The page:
18th Street Arts Center debuts Santa Monica Airport space with sleep machines. Here’s why
Step into one of the old hangars at the Santa Monica Airport at the end of this month and you may stumble into a cluster of 20 people playing the soothing sounds of sleep machines. This will not be a hallucinatory dream induced by a visit to Best Buy. It will be a performance by composer Guillermo Galindo and the art collective Postcommodity (artists Cristóbal Martínez and Kade L. Twist), which will fill the industrial architecture with reverberations of falling rain and chirping birds.
The piece, says Twist, will be about “learning how to listen ... listening across difference and listening in a deep way.”
The performance, to take place July 31, also marks the debut of the 18th Street Arts Center’s new lineup of exhibitions and programming in a converted hangar at the Santa Monica Airport.
The three-decade-old center, which occupies a compound of light industrial buildings on 18th Street in Santa Monica, about two miles north of the airport, is known for providing residency and studio space to local and visiting artists, and has long served as an important site in which to develop work and conduct research. But its current on-site exhibition spaces are limited. The new site at the airport adds a gallery and a space from which to engage the surrounding community.
“We want to expand to the public in a more accessible way,” says artistic director Anuradha Vikram.
Santa Monica’s 18th Street Arts Center marks 30 years of avant-garde art.
The airport site, which sits across the street from Barker Hangar on Airport Avenue, was, until last month, known as as the Santa Monica Art Studios (which included a gallery space called Arena1). The studios had occupied the building since the early 2000s, when founders Yossi Govrin and Sherry Frumkin took over the dilapidated hangar and turned it into a workspace for artists. The Santa Monica Art Studios held the master lease on the space; artists, in turn, sublet their studios from them.
In 2016, however, the City of Santa Monica, as part of its plan to phase out the airport, passed a law that prohibited subletting — a way of giving the city greater control over who leases space at the site. As part of the plan, the artists who occupied studios at the hangar were allowed to remain, but they now pay their rent directly to the city.
To manage the day-to-day needs of the property, the Santa Monica City Council last year solicited requests for proposals, then announced in December that it would enlist the services of the 18th Street Arts Center. The center took over management of the studios on July 1. They have a two-year contract with three one-year options to renew.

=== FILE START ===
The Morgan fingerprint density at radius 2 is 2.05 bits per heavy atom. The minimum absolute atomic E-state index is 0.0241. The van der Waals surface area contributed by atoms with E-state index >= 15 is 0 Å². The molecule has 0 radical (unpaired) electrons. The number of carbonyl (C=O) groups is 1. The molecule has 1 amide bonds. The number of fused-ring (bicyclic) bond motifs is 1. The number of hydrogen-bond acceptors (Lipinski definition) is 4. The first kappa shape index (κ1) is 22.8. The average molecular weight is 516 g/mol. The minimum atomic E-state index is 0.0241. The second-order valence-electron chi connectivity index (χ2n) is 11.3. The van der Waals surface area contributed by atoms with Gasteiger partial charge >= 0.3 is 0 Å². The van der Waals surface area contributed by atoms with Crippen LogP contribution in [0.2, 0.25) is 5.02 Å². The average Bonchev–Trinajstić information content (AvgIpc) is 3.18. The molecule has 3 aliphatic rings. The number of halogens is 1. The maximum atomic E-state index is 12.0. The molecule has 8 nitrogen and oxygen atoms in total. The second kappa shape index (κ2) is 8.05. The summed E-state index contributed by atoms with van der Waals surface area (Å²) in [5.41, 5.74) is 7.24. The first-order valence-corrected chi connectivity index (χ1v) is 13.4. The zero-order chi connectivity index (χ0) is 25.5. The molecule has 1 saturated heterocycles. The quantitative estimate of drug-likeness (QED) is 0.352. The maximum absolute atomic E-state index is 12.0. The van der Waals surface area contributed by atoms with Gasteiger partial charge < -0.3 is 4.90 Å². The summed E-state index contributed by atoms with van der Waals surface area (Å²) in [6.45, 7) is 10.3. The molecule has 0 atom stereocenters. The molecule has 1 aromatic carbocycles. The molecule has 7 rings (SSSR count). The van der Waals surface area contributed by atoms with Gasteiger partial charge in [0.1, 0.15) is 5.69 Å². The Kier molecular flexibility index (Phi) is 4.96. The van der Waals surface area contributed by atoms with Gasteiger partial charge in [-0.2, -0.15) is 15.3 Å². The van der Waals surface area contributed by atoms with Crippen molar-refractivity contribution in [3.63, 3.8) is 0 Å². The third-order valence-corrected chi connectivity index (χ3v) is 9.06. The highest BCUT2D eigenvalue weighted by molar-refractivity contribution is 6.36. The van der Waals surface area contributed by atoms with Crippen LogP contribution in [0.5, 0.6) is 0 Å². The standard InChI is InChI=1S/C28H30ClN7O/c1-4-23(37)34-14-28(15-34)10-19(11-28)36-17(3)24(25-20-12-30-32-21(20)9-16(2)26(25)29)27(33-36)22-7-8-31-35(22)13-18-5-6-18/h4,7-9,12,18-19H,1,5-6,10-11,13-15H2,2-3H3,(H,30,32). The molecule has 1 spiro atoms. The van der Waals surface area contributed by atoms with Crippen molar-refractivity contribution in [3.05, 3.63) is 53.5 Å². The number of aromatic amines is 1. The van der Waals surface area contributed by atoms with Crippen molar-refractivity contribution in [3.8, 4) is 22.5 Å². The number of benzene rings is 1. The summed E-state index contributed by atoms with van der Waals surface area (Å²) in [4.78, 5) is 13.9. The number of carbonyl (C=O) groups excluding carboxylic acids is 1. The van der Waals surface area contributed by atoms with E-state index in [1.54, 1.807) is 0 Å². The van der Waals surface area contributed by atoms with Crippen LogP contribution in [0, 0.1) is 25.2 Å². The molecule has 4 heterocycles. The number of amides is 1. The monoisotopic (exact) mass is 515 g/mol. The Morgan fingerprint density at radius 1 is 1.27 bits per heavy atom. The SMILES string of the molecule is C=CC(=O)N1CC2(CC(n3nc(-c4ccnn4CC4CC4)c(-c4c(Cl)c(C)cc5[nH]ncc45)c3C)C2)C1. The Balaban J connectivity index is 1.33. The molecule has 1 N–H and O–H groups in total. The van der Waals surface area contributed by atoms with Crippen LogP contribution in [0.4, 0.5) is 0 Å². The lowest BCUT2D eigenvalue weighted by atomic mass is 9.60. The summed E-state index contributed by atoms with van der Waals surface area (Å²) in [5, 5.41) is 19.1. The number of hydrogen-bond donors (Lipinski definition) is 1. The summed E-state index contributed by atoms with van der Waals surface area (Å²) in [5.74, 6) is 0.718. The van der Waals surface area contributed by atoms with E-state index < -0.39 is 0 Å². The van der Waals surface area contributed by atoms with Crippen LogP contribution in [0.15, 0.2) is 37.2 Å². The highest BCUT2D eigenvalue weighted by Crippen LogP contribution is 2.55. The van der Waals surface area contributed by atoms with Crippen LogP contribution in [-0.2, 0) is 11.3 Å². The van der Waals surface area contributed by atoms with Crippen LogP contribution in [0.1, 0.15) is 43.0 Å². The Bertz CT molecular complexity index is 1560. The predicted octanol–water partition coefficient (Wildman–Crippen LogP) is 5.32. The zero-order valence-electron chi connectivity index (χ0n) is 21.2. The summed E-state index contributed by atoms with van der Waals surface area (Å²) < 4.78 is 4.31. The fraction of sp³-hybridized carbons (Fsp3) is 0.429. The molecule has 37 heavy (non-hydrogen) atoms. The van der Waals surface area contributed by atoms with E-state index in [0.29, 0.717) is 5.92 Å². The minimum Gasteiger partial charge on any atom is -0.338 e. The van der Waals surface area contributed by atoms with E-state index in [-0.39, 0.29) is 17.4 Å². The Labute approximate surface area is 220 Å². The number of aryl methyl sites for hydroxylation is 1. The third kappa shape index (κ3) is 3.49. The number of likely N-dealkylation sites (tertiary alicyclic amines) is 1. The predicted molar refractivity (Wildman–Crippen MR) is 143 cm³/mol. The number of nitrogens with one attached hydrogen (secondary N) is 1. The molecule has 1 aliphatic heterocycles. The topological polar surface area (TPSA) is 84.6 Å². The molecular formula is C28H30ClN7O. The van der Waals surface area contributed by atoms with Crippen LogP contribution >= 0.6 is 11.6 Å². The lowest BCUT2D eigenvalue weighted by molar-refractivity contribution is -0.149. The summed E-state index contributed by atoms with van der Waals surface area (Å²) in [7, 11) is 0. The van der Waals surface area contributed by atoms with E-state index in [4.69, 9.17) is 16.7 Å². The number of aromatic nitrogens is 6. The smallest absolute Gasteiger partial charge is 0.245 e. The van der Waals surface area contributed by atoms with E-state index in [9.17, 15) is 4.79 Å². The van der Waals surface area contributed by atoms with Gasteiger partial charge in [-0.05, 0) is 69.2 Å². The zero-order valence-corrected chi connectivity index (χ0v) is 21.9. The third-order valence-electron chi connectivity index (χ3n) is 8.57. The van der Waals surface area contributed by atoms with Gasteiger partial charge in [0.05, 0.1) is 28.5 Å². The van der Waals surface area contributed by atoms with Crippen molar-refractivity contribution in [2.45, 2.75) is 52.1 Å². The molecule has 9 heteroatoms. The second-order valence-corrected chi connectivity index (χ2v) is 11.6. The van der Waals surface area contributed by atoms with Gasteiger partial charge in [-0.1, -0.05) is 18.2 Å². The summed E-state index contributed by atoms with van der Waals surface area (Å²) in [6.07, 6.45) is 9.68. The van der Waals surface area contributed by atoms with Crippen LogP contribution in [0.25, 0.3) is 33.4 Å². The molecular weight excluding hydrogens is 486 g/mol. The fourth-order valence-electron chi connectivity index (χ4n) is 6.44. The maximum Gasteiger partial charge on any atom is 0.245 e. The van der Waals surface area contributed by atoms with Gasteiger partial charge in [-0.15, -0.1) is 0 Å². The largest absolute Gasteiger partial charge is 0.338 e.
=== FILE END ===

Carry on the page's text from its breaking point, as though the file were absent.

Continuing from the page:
To kick off its stewardship of the studios, 18th Street enlisted Galindo and Postcommodity, the former a well-known experimental composer known for fabricating his own instruments, the latter a long-running collective that is this week unveiling a new installation at the Art Institute of Chicago. The artists came together as part of a month-long residency at 18th Street — Galindo and Martínez live in the Bay Area and Twist is based in Los Angeles — that allowed them to develop the work that they will present at the hangar.
“The hangar is 20,000 square feet and it’s open,” says Vikram. “They want to turn the space into a resonator. It won’t be super loud, but really soothing and compassionate.”
For the piece, which will be preceded by an indigenous land acknowledgment led by Tongva elders, they have enlisted the participation of 20 individuals who work in the community — “people working in affordable housing or social services delivery,” Twist says. And they have armed them with sleep machines that they will play in response to and in harmony with each other, but also in reaction to the loops of sound that the artists will feed back into the space. (Something vaguely akin to chanting, in which a person must adjust their tone to the people around them, while also adjusting to the sound produced by the whole.)
“Part of the choreography is stopping, listening, evaluating and reasserting a sound,” Twist says. “It’s having [the act of] listening be the driver of the composition, the mover of the people in space — like Pauline Oliveros or John Cage or those traditions.”
Beyond filling the hangar with sound, the piece also aims to bring together people in Santa Monica who have shared goals, if not always shared aims for how to achieve them — something that is important to Twist, who teaches art and social practice at the Otis School of Art and Design.
“I don’t like to use the word, but I teach it — but it’s to look at a particular social practice methodology and align it with Guillermo Galindo’s radical compositions,” says Twist. “It’s not really a mediation process but a facilitation process, so that people can learn to abstractly represent then harmonize their mission.”
But why sleep machines?
It’s all about the metaphor, Twist explains. “We live in this new age of self-love and self-care and all that crap,” he says. “We want to just take that and run with it — not making people drown in it, but let’s actually use them to calm ourselves down.”
The 18th Street Arts Center presents: Postcommodity and Guillermo Galindo
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